It was to the quiet mid-Norfolk village that Philip travelled early on his researches. Hugh Paul Seagrim was actually born in Hampshire, in 1909, but moved early on to Norfolk when his father became rector of Whissonsett-with-Horningtoft.
Hugh and his four brothers had an idyllic childhood of genteel poverty – the latter being caused by their father Charles having disastrously plunged his wife’s savings into a reckless Canadian business venture.
At the end of the First World War brothers Hugh, Jack and Derek were boarders at King Edward VI School (later Norwich School), where they were known as Seagrim major, Seagrim minor and Seagrim tertius. A natural sportsman, 6ft 4in Hugh even attracted the interest of Norwich City as a goalkeeper.
All five brothers went into the army, with Hugh progressing via Sandhurst to the Indian Army. In 1931 he was posted to the Burma Rifles, where he picked up the nickname of ‘Stookey’ after the then-current Vicar of Stiffkey scandal (Hugh had – unwisely - pointed out the local pronunciation to the officers’ mess).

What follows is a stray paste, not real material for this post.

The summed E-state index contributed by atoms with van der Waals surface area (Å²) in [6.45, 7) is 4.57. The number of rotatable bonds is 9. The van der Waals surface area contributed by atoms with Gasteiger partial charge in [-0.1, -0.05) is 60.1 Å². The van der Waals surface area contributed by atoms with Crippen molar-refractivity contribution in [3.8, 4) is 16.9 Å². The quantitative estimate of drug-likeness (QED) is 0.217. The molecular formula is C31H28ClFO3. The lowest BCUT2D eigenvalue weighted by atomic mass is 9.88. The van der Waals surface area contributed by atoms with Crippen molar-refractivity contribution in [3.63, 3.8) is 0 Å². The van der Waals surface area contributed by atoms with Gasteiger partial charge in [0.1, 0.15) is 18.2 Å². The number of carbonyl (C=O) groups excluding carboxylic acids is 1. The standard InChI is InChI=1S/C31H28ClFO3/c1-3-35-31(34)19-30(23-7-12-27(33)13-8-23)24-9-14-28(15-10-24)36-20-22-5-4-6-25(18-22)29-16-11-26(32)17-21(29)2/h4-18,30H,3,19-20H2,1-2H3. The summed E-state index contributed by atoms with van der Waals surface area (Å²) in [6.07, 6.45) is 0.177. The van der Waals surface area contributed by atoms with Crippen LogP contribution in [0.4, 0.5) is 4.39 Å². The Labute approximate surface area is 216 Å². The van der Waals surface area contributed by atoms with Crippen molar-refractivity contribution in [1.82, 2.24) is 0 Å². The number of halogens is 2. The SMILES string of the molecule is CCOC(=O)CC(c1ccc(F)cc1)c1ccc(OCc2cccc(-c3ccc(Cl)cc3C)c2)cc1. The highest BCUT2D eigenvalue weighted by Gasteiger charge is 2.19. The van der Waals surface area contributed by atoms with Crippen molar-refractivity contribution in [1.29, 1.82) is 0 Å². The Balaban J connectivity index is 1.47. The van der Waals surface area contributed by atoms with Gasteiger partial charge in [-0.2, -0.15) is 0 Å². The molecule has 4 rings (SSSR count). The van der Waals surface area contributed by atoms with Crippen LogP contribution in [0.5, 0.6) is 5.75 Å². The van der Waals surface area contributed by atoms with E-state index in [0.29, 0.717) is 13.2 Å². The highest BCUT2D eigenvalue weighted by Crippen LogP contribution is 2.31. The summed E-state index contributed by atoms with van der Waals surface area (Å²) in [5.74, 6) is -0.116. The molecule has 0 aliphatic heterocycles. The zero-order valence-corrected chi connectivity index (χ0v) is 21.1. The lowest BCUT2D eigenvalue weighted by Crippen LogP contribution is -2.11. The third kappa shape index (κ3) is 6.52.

To his fellow officers, Hugh was something of an eccentric, preferring to read or trek though the Burmese hills rather than playing polo or visiting local fleshpots. He preferred the company of the Karens who formed his company to making small-talk in the mess.
He was also going on a remarkable spiritual journey, something which Philip’s book explores. The author has made a copy of Seagrim’s own private anthology, 350 personally-typewritten pages which drew on all different religions and spiritual traditions.
“He saw himself very early on as a hero figure, as a saviour figure,” he said. “That’s why he didn’t want to marry – he felt it would only get in the way [of his destiny].”